Efficient teaching: Crowdsourcing class notes

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I’m writing this entire blog post to share one cool tip:

I see a lot of upsides for having students collaboratively write notes in class, and it’s hard to see a major downside. I haven’t done this, but I’m excited to see how it works out when I have the opportunity. (I’m teaching only lab sections this semester, so this kind of thing is moot.)

I know on some campuses, some people make money by preparing and selling lecture notes from large lecture courses. This would essentially defuse that dynamic and also provide uniform access to a resource that would presumably be of high quality.

As an instructor, you could look at the shared notes to see if there are things that you should clarify or amplify upon, and students could even write questions for you at the end of each lesson as well, like a muddiest point.

Apparently, in some places, students are already organizing google docs for their courses, sometimes unbeknownst to the professor. I suppose in situations like these, not all students are in on a shared document. If students want to have their own private google docs, they still can of course, but facilitating a public one might be improve access to a quality shared resource.

While we can always choose to hand out our own lecture notes to students, I think a student record of what we do in class is more valuable to everybody.

Classes on my campus are rarely huge, but I suppose in a gargantuan course, hundreds of people simultaneously editing one document wouldn’t work out so well. You could assign students to groups randomly or haphazardly (maybe 20 students? 50?), and have many of these documents going on simultaneously. Or you could just create a number of docs, and have students choose one. Or perhaps if it’s a lecture with associated lab sections, you could have a separate doc for each section.

(If you or your students have reservations doing this through Google docs, there are also other online collaborative writing tools, from Microsoft, Dropbox, Zoho, Authorea and others).

Have you done this in any of your classes? Or do you have reasons why you think it might not be a great idea?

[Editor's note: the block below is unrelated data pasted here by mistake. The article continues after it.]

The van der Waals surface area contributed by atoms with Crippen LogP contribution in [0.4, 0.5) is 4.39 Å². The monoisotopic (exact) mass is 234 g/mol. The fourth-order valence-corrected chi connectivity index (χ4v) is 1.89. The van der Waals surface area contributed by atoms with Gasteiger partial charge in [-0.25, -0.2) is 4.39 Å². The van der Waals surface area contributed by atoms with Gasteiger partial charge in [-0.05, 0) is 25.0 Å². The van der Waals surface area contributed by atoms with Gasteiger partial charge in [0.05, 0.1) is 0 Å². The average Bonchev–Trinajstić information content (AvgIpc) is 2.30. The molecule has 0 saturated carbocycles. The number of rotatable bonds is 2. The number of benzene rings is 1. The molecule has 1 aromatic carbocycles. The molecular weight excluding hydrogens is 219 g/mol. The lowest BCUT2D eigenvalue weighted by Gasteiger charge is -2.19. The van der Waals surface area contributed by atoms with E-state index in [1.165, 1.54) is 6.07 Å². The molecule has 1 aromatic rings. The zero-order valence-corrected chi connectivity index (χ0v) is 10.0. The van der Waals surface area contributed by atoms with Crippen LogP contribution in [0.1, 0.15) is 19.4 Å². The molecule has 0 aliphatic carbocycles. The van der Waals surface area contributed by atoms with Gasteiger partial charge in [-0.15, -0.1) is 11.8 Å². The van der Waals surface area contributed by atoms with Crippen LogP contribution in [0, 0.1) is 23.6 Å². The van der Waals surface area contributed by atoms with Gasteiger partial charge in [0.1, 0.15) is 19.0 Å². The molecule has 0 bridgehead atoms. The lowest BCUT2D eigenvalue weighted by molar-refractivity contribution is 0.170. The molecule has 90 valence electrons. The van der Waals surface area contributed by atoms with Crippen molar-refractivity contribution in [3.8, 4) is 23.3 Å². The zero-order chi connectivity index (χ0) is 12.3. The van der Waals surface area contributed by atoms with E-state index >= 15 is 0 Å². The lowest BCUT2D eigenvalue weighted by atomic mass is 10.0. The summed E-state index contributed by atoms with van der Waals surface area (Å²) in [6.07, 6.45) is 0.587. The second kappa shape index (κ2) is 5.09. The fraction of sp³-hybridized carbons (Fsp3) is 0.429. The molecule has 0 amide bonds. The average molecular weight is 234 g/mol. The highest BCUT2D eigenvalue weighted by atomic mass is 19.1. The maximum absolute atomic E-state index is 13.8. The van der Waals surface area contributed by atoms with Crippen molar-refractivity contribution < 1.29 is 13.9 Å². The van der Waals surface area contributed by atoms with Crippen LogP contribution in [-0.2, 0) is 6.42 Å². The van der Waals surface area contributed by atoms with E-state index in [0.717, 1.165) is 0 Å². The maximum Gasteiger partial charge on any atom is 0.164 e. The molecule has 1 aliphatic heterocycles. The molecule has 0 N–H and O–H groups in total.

6 thoughts on “Efficient teaching: Crowdsourcing class notes

  1. Crowd sourcing notes sounds like a good idea. I have two possible critiques. First, it might increase computer note-taking in class, which we know is a bad idea. Second, it implies that lecturing is an effective teaching technique. I think short, pithy lectures that explain a few points and then other activities is better. And I don’t mean the anathema of so-called flipped classes where the boring lecture is outside of class. I’m a believer in reading with study questions and problem sets and writing that matters, as for Wikipedia.

  2. I’ve tossed about the idea of having students in my gen ed astronomy courses create their own exam “study guides” (basically class notes) using the wiki tool in our CMS, but I’ve not make the jump because I was concerned that the document might end up the work of just a few students unless I graded participation somehow, or that the students would end up asking for a study guide (or a copy of notes) anyway because the wiki was incomplete. I’d be curious hear how others make this work in their courses – it sounds like a good way to keep students on track with material and see what the confusing topics might be.

    The nice part about the CMS is it should have rules to make the tool unavailable during class time to avoid students just putting notes directly in during class, I know that all students have access, and it would be hard to share outside the section (I find my study guides on places like Course Hero all the time).

    This would be a “no go” in my geology courses because there’s no way to sketch/draw easily – but not every course is going to fit every teaching strategy.

  3. Agree with Joan above; and also I always think that the point of note-taking is not to have the notes afterwards but the thinking and repetition that goes into writing the notes (yourself). However, I might still try it out, because I know shared (not with me) google docs still exist in my class and often contain falsehoods…

  4. I’m very interested in the idea here, but again drawing, sketching, and calculations are tough for even the professional to present efficiently and effectively.

  5. Doesn’t this just encourage students to skip class and read the collected notes of everyone else?

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